Chris, we spend a lot of time learning “high-frequency” GRE words in context, so I was a bit distraught when I encountered a number of presumably “low frequency” words used in the MGRE text completion drill sets. In their medium level questions, which seem harder than anything I’ve encountered yet, the following words appeared: halcyon, maven, disportment, patois, and pleonasm. Some of these were even correct answers. Even on a recent Magoosh practice test I encountered paranomasia as the correct answer. What was especially troubling was that “maven” was the only word I knew and was offered in the context of expert in a general sense, so I marked it as the answer. The answer key preferred virtuoso, however, which is really reserved more for musical contexts.

    So, Is the real GRE this frightening in terms of low frequency words, and would the answers really be this murky as to prefer virtuoso over expert? I’m averaging about 80% so far on Magoosh verbal questions after 2 practice tests, but in Barron’s and MGRE verbal text completions I’m seeing more like 70%.

    • Chris Lele
      Chris Lele August 14, 2013 at 10:34 am #

      Hi Aaron,

      I’m sorry you had to experience the MGRE vocabulary torture machine :). Yes, those words are ridiculously difficult. Even the medium-level questions, as you pointed out, have ridiculously difficult words (many of these words will not show up on the GRE). The real GRE–and by extension, Magoosh–do not use such low-frequency/obscure words. The current test is more of your ability to untangle the syntax of a sentence and decipher its meaning.

      Because MGRE stresses such difficult–and often obscure vocabulary–I do not recommend it (The TC/SE guide is the only one of the eight MGRE guides that I don’t recommend). The TC/SE in the MGRE six practice tests are, for the most part, not as bad in terms of obscure vocab.

      Finally, the GRE likes to test nuances in answer choice on some of its TC. But never would that difference come down to virtuoso over expert, or vice versa. That’s just a bad question.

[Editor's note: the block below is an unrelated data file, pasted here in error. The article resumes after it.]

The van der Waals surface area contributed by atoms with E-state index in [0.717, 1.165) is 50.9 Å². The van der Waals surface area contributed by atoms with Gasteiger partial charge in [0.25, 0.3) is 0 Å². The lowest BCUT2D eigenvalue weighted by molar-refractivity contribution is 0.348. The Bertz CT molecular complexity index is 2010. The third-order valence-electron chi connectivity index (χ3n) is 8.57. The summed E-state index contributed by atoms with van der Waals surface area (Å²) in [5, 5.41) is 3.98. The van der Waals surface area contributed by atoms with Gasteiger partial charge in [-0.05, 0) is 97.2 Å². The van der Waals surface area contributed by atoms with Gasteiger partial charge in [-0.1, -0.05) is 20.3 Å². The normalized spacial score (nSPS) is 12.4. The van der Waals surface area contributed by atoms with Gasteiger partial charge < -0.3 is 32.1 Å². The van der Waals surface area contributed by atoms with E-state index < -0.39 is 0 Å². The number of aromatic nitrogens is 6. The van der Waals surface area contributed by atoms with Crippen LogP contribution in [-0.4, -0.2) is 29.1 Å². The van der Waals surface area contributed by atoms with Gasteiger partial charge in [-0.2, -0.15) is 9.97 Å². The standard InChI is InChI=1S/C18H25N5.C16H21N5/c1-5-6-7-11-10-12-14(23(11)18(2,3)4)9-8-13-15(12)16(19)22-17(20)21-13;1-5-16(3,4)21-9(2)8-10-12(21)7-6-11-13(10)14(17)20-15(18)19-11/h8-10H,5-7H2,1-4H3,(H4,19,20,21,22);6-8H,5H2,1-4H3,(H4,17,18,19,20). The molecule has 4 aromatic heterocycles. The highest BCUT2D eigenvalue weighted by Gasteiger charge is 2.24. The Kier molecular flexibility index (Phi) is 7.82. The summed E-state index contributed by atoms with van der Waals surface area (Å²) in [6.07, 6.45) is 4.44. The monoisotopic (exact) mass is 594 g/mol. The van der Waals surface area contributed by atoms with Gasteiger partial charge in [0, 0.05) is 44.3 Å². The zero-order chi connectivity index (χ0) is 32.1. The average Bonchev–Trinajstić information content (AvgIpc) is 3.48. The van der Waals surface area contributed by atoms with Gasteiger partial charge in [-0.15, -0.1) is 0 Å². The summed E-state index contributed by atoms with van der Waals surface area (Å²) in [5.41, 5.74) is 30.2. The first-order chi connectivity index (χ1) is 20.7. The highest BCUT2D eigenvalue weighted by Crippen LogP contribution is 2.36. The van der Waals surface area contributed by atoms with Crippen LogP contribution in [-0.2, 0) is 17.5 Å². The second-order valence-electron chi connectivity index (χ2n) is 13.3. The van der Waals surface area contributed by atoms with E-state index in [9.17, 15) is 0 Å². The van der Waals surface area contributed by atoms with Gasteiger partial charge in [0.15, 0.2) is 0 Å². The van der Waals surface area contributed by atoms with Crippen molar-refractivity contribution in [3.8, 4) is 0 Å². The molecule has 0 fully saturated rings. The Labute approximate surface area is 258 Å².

Hope that helps allay your TC fears :)!

      • Chris Lele
        Chris Lele August 14, 2013 at 10:44 am #

        I should probably add that those questions were old, old Magoosh questions that were taken down some time again (for the very reasons that you cited above!). So don’t worry, paronomasia, will not show up on the real exam. I’m going through the questions to make sure to remove those questions from the pool. I think the only way you would have seen them in the first place is if you signed up a while ago for Magoosh. Again, sorry for undue anxiety those questions caused.

        • Aaron August 18, 2013 at 12:04 pm #

          Chris, thanks. I think MGRE got the message, as their 5lb gre book has much more high-frequency-word text completions. I just started taking Magoosh practice tests, and my verbal scores are fairly consistent, averaging between 160-164. I am mostly worried about the RC, where one must mark all answers that apply, or the main idea questions, where you are always stuck between two possible answers that are of poor quality. Since I am encountering this problem on every practice resource – MGRE, Barron’s, etc – I figure that ETS will do the same thing.

          • Chris Lele
            Chris Lele August 20, 2013 at 1:57 pm #

            Hi Aaron,

            Yes, ETS will likely do the same thing. I agree these questions can be very tricky and you really have to be on guard. Remember to make sure that the correct main idea answer is not too vague, too specific, and is correct for every word in the answer choice (not just half of the answer choice).

            Let me know if you run into some iffy questions on this issue :)!